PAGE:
I'm new to this forum and I am also new to programming.

A sales shop want to have an an application that will enable them know their product inventory at any point in time. Basically, they want to be able to know their product stock per time and for the software to alert them when the stock is below a predetermined level so as to restock.

I told them it can be done, even though I don't quite know how to proceed.

Can someone help me please?


6 Years
Discussion Span
Last Post by BitBlt

Well, this can be answered in several different ways. The first and foremost question is, are they willing to spend money? This may seem a cavalier thing to ask, but it encompasses many subjects:
1. How big is the business?
2. How many users?
3. How much business volume?
4. Do they already have a network and/or database servers?
5. Do they have other applications they use for other stuff?
6. Is it more realistic to buy some pre-packaged software or to build their own?

If it's a small business with few (or one) users, you could probably use Google (or your favorite search engine) to find some inexpensive or free software to do this. Just search for inventory programs, logistics and distribution control programs, that sort of thing. Load it on a secretary's desktop machine and let everyone ask her for reports.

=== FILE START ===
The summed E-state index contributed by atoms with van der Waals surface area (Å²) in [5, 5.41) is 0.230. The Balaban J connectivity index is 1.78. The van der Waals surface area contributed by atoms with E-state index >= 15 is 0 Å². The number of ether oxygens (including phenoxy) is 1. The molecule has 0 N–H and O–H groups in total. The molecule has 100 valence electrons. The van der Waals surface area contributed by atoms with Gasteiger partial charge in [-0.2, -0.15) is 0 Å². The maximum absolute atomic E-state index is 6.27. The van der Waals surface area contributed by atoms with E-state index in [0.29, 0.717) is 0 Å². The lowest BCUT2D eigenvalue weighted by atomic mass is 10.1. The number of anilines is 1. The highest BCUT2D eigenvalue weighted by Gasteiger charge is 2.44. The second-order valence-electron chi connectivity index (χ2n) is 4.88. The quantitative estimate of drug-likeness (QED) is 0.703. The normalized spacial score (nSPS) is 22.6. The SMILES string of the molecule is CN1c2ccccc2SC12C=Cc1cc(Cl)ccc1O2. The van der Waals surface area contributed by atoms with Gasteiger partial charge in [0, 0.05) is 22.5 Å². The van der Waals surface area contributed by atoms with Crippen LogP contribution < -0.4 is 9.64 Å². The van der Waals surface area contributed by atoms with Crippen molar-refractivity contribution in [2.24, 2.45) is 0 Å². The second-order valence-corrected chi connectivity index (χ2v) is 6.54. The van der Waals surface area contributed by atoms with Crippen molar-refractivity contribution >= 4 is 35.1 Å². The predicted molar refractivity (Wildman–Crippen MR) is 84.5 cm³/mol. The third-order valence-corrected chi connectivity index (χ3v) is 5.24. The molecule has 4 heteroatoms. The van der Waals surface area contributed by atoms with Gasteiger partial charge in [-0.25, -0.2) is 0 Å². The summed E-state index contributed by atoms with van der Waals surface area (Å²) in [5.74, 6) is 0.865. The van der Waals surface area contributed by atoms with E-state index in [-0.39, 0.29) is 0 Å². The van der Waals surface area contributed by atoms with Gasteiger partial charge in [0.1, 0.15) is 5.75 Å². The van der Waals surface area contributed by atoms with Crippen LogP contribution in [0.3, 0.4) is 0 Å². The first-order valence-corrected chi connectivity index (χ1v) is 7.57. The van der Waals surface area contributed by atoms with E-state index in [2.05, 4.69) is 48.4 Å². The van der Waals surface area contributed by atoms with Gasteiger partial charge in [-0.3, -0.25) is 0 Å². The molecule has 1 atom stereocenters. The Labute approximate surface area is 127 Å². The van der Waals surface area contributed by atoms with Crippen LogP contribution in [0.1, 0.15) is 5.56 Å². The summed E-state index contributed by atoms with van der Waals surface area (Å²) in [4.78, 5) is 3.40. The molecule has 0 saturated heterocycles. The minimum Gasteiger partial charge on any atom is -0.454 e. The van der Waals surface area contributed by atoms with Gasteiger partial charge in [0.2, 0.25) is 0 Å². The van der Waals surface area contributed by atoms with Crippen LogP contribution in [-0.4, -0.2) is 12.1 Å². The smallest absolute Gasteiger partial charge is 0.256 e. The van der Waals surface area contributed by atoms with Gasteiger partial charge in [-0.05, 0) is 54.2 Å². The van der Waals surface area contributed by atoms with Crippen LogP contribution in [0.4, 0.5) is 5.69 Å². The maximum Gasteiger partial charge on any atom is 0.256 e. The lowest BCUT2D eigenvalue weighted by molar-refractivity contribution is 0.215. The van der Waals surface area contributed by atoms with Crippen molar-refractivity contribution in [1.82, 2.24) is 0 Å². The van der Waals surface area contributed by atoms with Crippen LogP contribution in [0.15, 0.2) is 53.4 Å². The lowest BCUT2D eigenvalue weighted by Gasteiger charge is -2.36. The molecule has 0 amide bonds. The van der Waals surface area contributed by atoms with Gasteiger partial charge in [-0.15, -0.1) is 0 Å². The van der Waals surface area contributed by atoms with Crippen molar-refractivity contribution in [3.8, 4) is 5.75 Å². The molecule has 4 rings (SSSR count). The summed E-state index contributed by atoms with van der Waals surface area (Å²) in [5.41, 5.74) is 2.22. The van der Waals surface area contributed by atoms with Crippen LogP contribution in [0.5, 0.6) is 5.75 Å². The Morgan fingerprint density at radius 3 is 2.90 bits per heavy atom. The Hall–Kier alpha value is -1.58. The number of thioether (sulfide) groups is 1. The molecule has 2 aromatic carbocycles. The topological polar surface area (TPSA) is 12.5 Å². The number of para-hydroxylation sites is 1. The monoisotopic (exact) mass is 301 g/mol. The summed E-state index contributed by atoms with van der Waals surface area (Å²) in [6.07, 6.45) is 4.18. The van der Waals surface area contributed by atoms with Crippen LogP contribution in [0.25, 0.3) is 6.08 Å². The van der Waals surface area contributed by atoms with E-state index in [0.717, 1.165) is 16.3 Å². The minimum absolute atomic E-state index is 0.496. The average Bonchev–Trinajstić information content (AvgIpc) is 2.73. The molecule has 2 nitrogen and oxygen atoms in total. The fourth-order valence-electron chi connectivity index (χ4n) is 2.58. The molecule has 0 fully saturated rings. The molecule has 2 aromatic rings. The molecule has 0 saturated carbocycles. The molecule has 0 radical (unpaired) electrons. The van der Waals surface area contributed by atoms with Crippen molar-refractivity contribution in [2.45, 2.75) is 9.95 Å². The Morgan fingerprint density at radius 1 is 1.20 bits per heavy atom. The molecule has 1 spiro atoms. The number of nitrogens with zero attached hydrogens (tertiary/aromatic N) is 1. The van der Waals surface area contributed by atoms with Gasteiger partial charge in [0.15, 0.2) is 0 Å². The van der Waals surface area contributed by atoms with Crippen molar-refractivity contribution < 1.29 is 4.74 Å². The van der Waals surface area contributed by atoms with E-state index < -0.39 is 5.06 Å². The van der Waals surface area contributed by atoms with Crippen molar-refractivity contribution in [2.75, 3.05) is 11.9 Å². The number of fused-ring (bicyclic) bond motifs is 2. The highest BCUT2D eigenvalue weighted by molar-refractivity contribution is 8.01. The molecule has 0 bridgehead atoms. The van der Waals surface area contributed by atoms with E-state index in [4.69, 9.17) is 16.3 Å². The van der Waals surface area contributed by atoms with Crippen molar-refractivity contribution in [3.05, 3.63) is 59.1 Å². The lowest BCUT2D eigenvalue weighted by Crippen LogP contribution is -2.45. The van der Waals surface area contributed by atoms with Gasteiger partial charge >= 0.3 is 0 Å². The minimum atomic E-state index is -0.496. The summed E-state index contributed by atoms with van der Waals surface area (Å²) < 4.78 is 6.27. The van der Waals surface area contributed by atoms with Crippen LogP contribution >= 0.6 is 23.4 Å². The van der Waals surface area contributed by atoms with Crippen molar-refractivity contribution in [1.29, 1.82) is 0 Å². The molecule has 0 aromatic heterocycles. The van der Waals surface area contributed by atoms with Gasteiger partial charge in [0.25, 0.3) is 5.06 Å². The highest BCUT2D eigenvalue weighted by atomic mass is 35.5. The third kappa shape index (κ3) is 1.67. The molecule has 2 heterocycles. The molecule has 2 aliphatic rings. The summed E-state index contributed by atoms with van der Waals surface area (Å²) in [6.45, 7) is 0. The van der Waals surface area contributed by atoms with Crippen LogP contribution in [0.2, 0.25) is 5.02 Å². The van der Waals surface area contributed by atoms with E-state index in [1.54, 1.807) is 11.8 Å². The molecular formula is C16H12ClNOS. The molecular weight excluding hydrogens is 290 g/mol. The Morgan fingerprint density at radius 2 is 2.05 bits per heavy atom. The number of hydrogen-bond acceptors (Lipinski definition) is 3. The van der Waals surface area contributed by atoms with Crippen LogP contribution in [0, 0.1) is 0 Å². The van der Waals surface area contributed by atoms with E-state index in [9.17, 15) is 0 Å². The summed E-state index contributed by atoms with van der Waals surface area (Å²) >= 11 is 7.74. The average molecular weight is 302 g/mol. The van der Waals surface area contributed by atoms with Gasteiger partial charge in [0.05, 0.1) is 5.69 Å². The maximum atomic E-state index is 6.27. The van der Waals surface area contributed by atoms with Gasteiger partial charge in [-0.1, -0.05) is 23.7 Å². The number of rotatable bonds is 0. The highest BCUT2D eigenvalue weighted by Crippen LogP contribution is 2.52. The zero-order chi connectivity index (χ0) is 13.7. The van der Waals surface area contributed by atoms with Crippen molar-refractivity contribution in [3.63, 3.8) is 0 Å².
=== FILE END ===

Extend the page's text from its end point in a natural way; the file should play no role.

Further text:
If it's a medium-sized business with a few users and a few offices and a central location, you may want to contact smaller vendors that have client/server apps to do inventory control...perhaps web-based but definitely designed for multi-user. Costs more, but usually fairly quick to implement.

If it's a big business with lots of users scattered over a wide geographic area, you may want to think about large software vendors like SAP or Oracle Apps. Very expensive, and takes a long time to implement right.

Last, if you want to build your own, and you're not a programmer, be prepared to either spend a lot of money on programming talent or a consulting firm, or take a long time to implement.

Back in the day, my dear old dad gave me the best programming advice ever:
"Good, Fast, Cheap...choose two."

Hope this gives you some ideas to proceed with.

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